If you moved to England, you would have a name for your house! At least that seems to be the thing to do here. Most all houses have a name sign out on the stone fence or by the door. Some are quite interesting, and it makes you wonder how/why the name was chosen. It seems that the names usually stay with the house no matter who moves into it. Some of the names that I see on my walk around Martock are:
Ivy Cottage, Samaritan House, The Vicar's Old House, The Doctor's Old House, Mill House, The Old Stable, Bridge House, Rose Cottage, Rock Cottage, The Courthouse, Carriage House. (All of those are houses where people live---sometimes you can guess what the house used to be!) Sometimes there are street numbers as well, just like at home, but other times there are no house numbers---people just go by the names. In the telephone book, many businesses list an address such as Queen Ann Cottage or Church Farm Cottage and then tell the street name---no numbered address. (When I went to the dentist, I was given only a house name and street name.) That makes it a little hard on newcomers! It reminds me of small-town America where people may say, "turn left at Old Man Brown's old house", and newcomers have no idea who Old Man Brown is or where he used to live! It is interesting to think about what you would name your house..........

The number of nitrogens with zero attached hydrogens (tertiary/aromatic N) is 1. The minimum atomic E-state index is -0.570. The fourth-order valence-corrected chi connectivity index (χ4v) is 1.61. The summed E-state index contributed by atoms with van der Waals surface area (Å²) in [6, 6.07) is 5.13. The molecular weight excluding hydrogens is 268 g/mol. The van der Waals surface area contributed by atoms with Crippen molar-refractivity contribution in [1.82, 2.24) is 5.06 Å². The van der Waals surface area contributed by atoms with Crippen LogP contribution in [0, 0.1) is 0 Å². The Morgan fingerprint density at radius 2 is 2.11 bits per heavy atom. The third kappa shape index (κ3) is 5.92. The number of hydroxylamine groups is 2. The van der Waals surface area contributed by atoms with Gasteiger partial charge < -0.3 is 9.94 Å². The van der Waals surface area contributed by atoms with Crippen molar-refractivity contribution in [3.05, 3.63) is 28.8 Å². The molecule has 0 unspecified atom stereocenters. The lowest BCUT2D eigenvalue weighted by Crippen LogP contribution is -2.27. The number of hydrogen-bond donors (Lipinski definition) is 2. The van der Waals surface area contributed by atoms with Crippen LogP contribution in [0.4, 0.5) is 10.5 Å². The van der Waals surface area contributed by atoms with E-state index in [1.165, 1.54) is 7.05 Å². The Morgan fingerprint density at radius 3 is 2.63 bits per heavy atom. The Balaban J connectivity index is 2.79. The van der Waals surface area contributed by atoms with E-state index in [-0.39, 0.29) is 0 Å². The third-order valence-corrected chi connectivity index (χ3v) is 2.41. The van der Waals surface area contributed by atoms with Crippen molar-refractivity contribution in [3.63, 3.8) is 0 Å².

I still haven't quite determined what makes a house or a cottage or a flat. Our apartment is called a "cottage"---it is connected to other apartments (some owned by individual people and some owned by the hotel) and it is two-story. Friends from church call their stand-alone house a "cottage". The preacher calls his two-story apartment (which he owns) a "house".
The formal living room is the "sitting room" and the den is the "lounge". The sunroom or sunporch is a "conservatory", no matter the size.
I continue to be surprised by the pronounciation of some words. My favorite ones of the week are zebra (pronounced with a short "e" sound) and vitamins (pronounced with the first "i" short). My very favorite one, though, is pronounced like carriage except with a hard "g" sound instead of the "c" at the first of the word. Can you guess what word that would be? How about "garage"!!!